Plastic Pollution, Fast Fashion & Recycled Fabrics

As awareness of the clothing and fast fashion industry’s environmental impact grows, I wanted to take some time to explore the issues related to fabric and clothing production, identify opportunities for thoughtful consumers, and to also perhaps answer some questions about recycled fabrics. I do not have to reiterate how important it is at this point in time to do all we can personally to reverse global warming and plastic pollution. It can seem that the power to change industry trends is not in your hands but global environmental consciousness is changing rapidly and we are making our way to more sustainable practices on a mass level. The daily barrage of news related to our looming climate crisis is nothing short of overwhelming and it can be difficult to zero in on what personal action we can take.  As you will see by the numbers the impact of the clothing industry is staggering, but there are new solutions and hopefully big changes coming soon.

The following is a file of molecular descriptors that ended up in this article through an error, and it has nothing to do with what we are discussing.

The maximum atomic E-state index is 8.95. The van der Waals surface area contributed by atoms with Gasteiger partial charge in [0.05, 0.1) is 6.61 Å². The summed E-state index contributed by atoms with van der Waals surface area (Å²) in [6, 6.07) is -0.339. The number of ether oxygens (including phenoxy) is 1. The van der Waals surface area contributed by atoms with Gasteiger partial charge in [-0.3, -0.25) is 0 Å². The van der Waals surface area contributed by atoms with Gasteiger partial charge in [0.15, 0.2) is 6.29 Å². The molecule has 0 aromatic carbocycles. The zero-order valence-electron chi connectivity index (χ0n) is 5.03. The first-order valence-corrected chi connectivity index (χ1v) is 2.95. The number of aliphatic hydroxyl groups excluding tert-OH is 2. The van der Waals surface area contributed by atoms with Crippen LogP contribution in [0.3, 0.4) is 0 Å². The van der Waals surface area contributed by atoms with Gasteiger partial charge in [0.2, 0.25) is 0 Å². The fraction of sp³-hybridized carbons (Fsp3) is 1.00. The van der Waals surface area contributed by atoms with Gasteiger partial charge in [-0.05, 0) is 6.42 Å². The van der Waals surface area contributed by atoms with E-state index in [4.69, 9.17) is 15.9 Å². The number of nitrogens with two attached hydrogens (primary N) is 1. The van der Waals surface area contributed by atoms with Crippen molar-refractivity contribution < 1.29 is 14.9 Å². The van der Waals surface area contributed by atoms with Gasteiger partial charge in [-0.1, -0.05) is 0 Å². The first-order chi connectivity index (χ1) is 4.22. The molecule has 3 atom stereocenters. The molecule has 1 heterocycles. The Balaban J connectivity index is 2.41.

Today, textile production is the world’s second most polluting industry after the oil industry. The total greenhouse gas emissions from textile production currently stands at 1.2 billion tons annually and this is more than those of all international flights and maritime shipping combined, says the journal Nature Climate Change.